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May 13, 2015
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Posted by NCID

On Tuesday, NCID hosted Elise Huillery, Assistant Professor of Economics at SciencesPo in Paris and Lab Affiliate with the Jameel Poverty Action Lab. She joined the NCID to present her recent research on the use and effects of financial incentives in the health sector in developing countries. The randomized experiment was carried out at 96 clinics in the Democratic Republic of the Congo and the results shed light on some key outcomes of performance-based financing in healthcare and in general.

Select clinics in the district of Haut-Katanga were randomly chosen to receive their normal Department of Health funding contingent on increasing the number of patients for key treatments, such as child vaccinations.

As the intervention focused on such a general outcome, “a large autonomy to health workers to find and implement the strategies that they believe would be most efficient in achieving the desired output.” Appropriate checks and measures were used to measure how performance-based funding policies affect healthcare workers’ motivation, quality of service, and possible perverse effects of collective rewards. This study was “the first randomized study with a large sample-size exploring making funding conditional in the health sector and also the perverse effects of such a policy.”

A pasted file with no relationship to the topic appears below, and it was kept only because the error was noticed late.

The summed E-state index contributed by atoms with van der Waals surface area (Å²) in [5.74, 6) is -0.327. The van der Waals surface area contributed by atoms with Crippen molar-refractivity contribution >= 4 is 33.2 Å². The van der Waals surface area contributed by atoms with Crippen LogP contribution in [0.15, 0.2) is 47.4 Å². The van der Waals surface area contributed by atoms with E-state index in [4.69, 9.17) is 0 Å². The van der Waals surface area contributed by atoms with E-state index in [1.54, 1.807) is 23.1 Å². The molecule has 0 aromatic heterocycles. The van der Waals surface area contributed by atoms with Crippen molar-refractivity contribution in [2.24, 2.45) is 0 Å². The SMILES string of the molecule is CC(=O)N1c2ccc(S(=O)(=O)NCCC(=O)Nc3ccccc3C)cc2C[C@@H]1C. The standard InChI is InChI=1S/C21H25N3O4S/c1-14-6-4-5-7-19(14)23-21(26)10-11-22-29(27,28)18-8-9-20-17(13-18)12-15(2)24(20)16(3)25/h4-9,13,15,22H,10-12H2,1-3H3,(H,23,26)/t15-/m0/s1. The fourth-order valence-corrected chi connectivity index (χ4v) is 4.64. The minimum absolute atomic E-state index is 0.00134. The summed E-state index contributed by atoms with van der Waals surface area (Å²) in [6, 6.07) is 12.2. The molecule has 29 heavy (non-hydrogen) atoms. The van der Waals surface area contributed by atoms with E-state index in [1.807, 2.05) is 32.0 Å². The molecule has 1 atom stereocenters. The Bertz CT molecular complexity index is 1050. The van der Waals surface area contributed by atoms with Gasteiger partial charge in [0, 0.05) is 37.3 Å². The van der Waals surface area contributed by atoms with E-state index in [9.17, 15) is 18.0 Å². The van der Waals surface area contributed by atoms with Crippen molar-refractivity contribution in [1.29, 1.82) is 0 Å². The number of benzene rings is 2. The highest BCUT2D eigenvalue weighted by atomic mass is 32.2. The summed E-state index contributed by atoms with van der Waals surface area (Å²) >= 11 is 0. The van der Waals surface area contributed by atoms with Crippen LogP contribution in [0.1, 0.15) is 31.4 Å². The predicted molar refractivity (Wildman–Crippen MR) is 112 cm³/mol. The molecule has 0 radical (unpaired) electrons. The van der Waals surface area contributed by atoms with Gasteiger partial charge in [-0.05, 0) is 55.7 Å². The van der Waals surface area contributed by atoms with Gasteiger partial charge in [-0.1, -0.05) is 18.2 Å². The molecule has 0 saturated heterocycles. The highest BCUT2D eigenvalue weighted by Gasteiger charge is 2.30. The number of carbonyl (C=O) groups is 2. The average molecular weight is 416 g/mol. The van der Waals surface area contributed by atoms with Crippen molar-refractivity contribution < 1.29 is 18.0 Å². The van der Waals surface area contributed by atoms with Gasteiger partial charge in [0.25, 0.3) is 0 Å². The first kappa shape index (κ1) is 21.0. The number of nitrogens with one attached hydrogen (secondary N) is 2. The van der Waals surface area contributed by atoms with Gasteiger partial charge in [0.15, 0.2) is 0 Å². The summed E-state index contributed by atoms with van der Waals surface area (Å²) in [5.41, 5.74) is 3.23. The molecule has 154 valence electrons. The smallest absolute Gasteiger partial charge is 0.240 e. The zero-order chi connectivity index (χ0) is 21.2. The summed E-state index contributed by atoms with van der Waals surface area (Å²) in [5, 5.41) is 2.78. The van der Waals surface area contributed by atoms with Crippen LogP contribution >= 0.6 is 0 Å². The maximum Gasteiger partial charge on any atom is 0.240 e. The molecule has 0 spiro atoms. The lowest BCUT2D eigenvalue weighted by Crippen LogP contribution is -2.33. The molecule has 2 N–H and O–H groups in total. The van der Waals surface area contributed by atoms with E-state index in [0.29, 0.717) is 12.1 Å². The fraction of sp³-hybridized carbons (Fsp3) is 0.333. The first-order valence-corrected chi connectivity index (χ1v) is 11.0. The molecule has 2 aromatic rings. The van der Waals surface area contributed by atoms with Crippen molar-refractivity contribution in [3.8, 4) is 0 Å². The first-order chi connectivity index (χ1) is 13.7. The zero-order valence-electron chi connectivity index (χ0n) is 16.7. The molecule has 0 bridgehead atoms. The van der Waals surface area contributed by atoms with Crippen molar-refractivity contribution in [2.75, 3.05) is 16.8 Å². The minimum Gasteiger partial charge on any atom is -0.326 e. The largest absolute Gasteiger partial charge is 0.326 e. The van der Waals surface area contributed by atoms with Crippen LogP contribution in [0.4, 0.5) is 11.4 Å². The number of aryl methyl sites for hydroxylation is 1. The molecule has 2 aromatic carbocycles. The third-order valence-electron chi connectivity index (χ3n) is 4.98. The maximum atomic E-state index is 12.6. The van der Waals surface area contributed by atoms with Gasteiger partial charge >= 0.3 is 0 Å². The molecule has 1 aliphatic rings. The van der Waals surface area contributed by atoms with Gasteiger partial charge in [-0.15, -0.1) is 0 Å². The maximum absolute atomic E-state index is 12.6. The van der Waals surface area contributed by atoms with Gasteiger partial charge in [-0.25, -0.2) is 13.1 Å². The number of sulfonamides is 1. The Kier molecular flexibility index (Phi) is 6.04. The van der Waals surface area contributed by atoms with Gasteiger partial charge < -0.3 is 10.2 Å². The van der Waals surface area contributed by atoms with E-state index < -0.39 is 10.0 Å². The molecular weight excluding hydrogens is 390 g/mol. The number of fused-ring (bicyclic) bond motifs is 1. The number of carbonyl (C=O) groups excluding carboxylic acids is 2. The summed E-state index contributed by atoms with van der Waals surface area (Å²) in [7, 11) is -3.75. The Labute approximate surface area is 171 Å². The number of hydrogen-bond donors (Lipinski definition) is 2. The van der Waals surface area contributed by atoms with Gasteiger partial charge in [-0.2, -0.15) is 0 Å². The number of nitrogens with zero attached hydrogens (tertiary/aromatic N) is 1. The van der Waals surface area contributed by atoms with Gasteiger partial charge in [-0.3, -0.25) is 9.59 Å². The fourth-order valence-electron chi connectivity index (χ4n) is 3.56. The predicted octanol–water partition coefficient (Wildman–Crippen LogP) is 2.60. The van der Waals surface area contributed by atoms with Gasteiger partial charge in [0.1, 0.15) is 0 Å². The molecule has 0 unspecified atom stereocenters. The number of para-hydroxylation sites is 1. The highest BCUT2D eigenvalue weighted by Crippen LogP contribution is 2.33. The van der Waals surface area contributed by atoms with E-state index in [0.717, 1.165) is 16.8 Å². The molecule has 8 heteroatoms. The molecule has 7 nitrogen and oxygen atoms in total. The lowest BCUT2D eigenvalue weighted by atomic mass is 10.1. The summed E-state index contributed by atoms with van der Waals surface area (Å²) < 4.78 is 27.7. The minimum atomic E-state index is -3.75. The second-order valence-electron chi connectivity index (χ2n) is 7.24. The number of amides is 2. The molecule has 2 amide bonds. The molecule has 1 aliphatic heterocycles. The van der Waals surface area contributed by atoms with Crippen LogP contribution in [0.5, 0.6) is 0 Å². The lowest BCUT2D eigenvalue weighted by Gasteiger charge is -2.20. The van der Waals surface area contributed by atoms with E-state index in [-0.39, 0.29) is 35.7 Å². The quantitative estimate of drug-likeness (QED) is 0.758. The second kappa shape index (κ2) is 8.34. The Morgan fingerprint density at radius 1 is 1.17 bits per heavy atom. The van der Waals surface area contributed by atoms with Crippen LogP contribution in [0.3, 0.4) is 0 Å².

Key findings generally supported the use of this funding scheme. A 43% increase in preventative sessions, 14% increase in staff attendance, and 60% increase in outreach activities suggest that the treatment was effective in improving in key categories. Furthermore, the occurrence of adverse effects and data manipulation was low. The far majority of the facilities did not “invent” patients, despite this being an obvious avenue to maintain funding, nor did non-key treatments received less priority than those being monitored during the intervention.

The paper is one of the first to offer randomized experimental evidence of the effects of performance pay in the health sector. Huillery and her co-author intend to proceed to examine precisely which clinics were likely to respond to the challenge with effective strategies.